NEW YORK, March 4 (Reuters) - The bulls drove a relief rally in U.S. stocks on Wednesday after a precipitous five-day slide, but don’t bet the run-up signals a bottom just yet.
As with nearly every bounce seen since the stock market fell from its October 2007 peak and entered a brutal bear market, there is skepticism the latest gains will have staying power.
“This is a dead-cat bounce,” said Todd Leone, head of listed trading at Cowen & Co in New York, using Wall Street parlance for a fleeting recovery after a long sell-off.
“We were so oversold the market just had to rally. I’d like to see us rally through the end of the week, maybe get through that 7,000 level on the Dow and maybe get through the 725 level on the S&P 500,” he said. “We still have a long way to go.”
Long-standing worries about the fallout from the financial crisis are a constant menace to market psychology and Friday could bring investors another reality check when the government releases the February non-farm payrolls data, expected to show further deterioration in the labor market.
U.S. private sector employment, as measured by ADP Employer Services, released on Wednesday suggested a stunning 700,000 drop in February payrolls.
Adding to bearish factors still hanging over the market is the disarray surrounding banks and whether they need more cash to survive.
“One thing that strikes me a little bit is that financials aren’t participating in the rally here. I would have liked to see a 500-point move on the Dow. Maybe we will see another 250 points on Thursday,” added Leone.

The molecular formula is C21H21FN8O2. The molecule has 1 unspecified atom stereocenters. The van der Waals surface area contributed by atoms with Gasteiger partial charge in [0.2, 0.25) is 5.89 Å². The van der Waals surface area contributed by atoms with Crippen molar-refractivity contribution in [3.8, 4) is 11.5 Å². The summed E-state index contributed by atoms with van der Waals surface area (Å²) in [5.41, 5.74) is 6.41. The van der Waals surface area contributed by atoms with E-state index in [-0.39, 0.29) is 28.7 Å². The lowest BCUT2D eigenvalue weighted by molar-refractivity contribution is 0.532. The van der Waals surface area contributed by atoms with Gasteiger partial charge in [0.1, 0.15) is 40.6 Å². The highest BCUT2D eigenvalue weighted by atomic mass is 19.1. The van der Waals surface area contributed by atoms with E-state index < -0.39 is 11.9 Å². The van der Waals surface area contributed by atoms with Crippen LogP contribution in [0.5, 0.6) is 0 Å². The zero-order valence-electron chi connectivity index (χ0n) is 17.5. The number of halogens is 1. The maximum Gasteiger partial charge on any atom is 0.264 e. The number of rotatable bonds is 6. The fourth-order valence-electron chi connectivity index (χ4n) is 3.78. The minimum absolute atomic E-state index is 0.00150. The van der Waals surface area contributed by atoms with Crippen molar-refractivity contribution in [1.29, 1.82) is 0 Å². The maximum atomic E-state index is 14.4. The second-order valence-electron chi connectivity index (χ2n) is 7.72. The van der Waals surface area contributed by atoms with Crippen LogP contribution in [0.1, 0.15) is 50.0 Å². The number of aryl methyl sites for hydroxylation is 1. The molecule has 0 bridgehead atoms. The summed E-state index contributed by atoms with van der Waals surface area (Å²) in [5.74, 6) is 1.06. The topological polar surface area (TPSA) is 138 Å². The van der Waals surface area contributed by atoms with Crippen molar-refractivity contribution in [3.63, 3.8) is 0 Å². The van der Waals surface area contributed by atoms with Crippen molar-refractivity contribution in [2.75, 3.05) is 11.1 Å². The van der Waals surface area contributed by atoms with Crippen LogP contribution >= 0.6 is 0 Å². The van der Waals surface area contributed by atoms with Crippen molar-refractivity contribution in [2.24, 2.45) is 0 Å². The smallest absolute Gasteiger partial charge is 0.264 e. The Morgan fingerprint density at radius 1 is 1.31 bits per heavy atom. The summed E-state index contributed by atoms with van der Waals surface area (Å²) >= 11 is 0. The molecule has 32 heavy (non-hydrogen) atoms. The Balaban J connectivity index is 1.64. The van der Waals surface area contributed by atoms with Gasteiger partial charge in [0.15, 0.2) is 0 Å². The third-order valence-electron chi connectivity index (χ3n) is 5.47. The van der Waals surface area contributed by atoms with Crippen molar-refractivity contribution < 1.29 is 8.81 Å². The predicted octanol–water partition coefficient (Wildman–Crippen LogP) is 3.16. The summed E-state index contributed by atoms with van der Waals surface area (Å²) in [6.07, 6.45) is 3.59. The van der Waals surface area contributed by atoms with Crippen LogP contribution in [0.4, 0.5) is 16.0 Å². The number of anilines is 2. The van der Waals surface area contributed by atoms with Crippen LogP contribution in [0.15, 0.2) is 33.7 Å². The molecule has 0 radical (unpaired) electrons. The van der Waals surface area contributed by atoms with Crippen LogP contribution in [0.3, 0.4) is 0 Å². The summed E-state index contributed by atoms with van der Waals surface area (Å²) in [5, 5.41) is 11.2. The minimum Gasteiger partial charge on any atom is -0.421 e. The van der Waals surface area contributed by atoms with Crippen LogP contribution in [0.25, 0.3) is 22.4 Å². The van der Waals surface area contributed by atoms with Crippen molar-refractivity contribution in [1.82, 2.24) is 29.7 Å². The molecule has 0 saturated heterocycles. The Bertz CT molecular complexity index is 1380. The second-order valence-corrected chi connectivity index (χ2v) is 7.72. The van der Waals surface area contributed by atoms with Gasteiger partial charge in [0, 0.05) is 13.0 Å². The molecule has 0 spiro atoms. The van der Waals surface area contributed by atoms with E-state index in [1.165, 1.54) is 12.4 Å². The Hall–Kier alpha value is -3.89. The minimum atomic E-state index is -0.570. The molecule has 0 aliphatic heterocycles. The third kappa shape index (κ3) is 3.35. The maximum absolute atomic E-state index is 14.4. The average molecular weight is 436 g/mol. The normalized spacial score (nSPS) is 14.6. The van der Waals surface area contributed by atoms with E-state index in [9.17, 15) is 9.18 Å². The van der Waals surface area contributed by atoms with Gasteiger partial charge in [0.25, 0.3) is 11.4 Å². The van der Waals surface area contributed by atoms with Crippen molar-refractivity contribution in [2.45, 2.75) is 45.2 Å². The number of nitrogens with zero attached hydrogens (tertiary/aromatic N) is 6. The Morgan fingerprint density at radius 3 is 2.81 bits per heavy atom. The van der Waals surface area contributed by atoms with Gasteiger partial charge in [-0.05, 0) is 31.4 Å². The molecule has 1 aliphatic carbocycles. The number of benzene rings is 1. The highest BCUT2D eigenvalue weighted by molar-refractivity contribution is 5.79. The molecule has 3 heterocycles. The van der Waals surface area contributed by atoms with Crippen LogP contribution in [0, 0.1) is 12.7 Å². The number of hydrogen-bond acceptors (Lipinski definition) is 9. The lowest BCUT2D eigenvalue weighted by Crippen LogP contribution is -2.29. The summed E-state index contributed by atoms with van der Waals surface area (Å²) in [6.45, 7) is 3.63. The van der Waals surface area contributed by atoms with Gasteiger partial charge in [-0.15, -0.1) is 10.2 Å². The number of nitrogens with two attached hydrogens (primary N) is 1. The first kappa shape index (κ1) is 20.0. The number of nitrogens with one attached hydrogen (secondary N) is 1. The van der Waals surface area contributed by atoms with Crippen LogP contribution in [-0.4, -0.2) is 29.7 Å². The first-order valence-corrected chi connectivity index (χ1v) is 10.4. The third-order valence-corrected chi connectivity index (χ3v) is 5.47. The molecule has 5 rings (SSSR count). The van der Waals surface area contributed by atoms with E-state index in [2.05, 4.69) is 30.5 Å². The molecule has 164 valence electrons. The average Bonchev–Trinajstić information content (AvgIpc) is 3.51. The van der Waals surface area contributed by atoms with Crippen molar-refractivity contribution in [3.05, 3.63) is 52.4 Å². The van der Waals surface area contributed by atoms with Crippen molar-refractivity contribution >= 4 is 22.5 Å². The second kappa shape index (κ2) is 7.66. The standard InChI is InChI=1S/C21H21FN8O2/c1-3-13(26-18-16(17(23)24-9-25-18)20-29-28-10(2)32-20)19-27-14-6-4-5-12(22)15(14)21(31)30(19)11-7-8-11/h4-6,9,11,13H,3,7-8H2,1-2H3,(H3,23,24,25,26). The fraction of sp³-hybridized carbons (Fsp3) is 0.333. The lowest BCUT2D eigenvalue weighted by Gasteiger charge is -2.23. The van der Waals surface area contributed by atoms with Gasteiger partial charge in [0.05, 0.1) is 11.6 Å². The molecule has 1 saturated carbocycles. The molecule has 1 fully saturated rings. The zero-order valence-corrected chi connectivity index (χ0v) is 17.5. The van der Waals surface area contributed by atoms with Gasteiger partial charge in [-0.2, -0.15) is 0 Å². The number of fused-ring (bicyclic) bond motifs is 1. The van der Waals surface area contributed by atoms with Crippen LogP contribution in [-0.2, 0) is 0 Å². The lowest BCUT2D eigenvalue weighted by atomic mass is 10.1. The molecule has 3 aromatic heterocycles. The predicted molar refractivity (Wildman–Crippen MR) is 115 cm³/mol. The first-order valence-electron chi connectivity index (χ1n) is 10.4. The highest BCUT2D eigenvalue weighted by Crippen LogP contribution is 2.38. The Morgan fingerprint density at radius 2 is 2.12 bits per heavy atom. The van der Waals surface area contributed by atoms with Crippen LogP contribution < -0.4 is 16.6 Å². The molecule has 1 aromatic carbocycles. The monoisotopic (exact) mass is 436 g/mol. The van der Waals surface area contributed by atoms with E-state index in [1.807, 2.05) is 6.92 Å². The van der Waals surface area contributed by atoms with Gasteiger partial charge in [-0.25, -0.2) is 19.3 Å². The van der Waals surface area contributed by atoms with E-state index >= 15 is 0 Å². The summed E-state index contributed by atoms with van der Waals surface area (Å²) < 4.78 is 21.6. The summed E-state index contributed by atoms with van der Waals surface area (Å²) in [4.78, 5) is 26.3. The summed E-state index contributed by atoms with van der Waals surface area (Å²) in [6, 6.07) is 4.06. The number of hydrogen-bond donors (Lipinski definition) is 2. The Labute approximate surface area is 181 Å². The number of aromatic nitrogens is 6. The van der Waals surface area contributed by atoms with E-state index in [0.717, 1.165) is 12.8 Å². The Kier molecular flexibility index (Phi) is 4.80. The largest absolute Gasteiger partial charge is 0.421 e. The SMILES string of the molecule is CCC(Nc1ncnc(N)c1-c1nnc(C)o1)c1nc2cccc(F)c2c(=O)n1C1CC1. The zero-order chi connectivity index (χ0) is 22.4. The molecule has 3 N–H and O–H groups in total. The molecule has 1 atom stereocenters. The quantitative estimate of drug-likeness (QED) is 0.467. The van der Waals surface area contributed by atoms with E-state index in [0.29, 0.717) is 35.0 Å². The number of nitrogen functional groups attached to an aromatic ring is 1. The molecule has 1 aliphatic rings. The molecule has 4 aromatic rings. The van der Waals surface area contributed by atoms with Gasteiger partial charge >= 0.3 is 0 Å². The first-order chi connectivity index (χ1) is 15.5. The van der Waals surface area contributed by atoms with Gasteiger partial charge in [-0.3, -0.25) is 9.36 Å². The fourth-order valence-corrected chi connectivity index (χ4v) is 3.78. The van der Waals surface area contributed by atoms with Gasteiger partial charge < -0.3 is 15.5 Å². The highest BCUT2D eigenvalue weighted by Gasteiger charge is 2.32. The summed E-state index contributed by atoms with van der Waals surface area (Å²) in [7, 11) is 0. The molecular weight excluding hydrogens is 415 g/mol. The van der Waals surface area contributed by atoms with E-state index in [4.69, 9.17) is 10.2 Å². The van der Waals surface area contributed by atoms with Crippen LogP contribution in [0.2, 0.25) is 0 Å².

Despite a more than 2 percent rise in all three major indexes on Wednesday, the KBW bank index .BKX fell 3.28 percent and the S&P financial index shed 0.75 percent.
At best, the market’s bounce, driven by news of another stimulus plan in China and an 8 percent surge in oil prices, signified a willingness on the part of investors to scour the market for beaten down shares.
“I think everyone sort of expected the market to rally,” said Stephen Massocca, managing director at Wedbush Morgan in San Francisco. “The market is extremely oversold but with this dire news hanging over everyone’s head it’s tough to get anything going.”
Robert Prechter, the chief executive of Elliott Wave International who had forecast the 1987 market crash, on Friday told Reuters that any recovery in U.S. stocks would be only a bear market rally, with stocks remaining in a bear market for years. He forecast the S&P 500 could fall by half from the 745 level.
According to Reuters data, the benchmark S&P 500 .SPX went into Wednesday's session at its most oversold condition in four months, when measured by its 50-day relative strength index.
The S&P 500 closed below the 700 level on Tuesday for the first time since October 1996, a drop that some had recently thought unlikely.
Linda Duessel, market strategist at Federated Investors in Pittsburgh, said Tuesday’s drop signaled that further declines are likely: “750 was the good low on the S&P 500, but the market voted against the measures coming out of Washington,” and the market ended below 700.
“Technically it feels like you might want to stand aside for the moment and see what happens down at the 660 level,” she said. “The further we go down in this market, as painful as that is, the better the bottom-up opportunities.”
At Wednesday's close, the S&P 500 was down 21.1 percent since the start of 2009, while the Dow Jones industrial average .DJI has shed 21.7 percent and has fallen below 7,000. (Additional reporting by Chuck Mikolajczak; Editing by Leslie Adler)
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